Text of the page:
Hamza al-Mustapha who was the the Chief Security Officer (CSO) of General Sani Abacha, military head of state of Nigeria had revealed in 2017 that there was a camera hidden in the presidential villa that captured the last moments of MKO Abiola. Before we go into this in full details let us take a close look at Hamza Al Mustapha and criticallyanalyse his time in the military as the CSO of general Sanni Abacha which lasted from November 1993 to June 1998. After Abacha’s death he was arrested and tried for murder and attempted murder of Alhaja Kudirat Abiola.
Sgt Rogers Testimony On How Major Al Mustapha Ordered The killing of Kudirat Abiola
On 30 January 2012, a Lagos High Court sitting at Igbosere convicted Major Hamza Al-Mustapha over the murder of Kudirat Abiola, the wife of the acclaimed winner of the June 12, 1993 Presidential election, Chief Moshood Abiola. He was also sentenced to death by hanging but was discharged and acquitted of the crime by the appeal court, Lagos division on Friday, July 12, 2013. The appellate court said there was not enough evidence to incriminate Al-Mustapha in the murder of the Late Kudirat Abiola.
Al-Mustapha relieves his experience in detention; talks about Abacha and other issues
On 12 July 2013, The Court of Appeal in Lagos discharged and acquitted Hamza Al-Mustapha from the murder of Kudirat Abiola. The verdict overturned that of the Lagos High Court which sentenced him to death by hanging. The presiding judge, Justice Rita Pemu, accused the lower court jude, Justice Mojisola Dada, of being ‘‘stroked to secure a conviction by all means.’’ Consequently setting Al-Mustapha free.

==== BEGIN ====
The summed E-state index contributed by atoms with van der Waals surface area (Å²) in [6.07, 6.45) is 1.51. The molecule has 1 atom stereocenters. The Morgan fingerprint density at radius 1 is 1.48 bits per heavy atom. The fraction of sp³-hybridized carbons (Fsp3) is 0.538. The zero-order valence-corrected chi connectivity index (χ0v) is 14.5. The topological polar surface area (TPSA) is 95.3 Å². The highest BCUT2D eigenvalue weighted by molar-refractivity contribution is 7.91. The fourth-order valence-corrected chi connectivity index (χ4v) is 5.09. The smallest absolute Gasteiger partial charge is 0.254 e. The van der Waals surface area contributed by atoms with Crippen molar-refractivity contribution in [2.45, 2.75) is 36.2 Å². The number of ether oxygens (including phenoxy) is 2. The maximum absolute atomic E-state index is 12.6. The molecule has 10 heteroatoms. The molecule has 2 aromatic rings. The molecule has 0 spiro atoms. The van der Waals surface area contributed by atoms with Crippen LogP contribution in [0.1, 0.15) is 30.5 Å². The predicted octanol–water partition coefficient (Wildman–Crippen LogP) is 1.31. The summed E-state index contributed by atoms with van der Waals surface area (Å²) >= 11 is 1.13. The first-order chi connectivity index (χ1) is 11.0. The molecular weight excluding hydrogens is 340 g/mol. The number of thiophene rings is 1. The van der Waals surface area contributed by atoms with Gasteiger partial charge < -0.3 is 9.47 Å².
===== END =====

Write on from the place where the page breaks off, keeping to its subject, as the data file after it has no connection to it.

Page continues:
Al Mustapha reveals how Abiola was killed, those who took money from Abacha
Al-Mustapha joined the army and was trained as an intelligence operative. He was involved in at least two investigations of coup attempts. His conduct of interrogations brought him to the attention of Sani Abacha. When Abacha was Chief of Army (August 1985 – August 1990) al-Mustapha was his Aide-de-Camp.
Hamza al-Mustapha was appointed Chief Security Officer to the Head of State (CSOHS) with a Special Strike Force Unit during Abacha’s military regime (17 November 1993 – 8 June 1998). Other security outfits at the time were the Office of the National Security Adviser under Ismaila Gwarzo, the Directorate of Military Intelligence, the State Security Service and the National Intelligence Agency. All of these units engaged in extrajudicial killings of people seen as threats to the regime.
Both Ibrahim Babangida and Sani Abacha gave Captain (later Major) Hamza al-Mustapha exceptional power, considerably greater than other officers who were nominally his superior.
After being appointed Chief Security Officer, Al-Mustapha established a number of small security outfits recruited from the military and other security organizations and trained in Israel and Korea.
Abacha’s National Security Adviser Ismaila Gwarzo and al-Mustapha were said to be responsible for much of the “torture, killing and wanton looting” during Abacha’s rule. On the orders of Sani Abacha’s wife Maryam, al-Mustapha detained and tortured several women suspected to be Abacha’s girlfriends. As head of the State Security Service (SSS), al-Mustapha was also said to be involved in drug trafficking, using diplomatic pouches to transport the drugs.
Al-Mustapha was quickly removed from his job by the transitional regime established by General Abdulsalam Abubakar after Abacha’s sudden death in June 1998.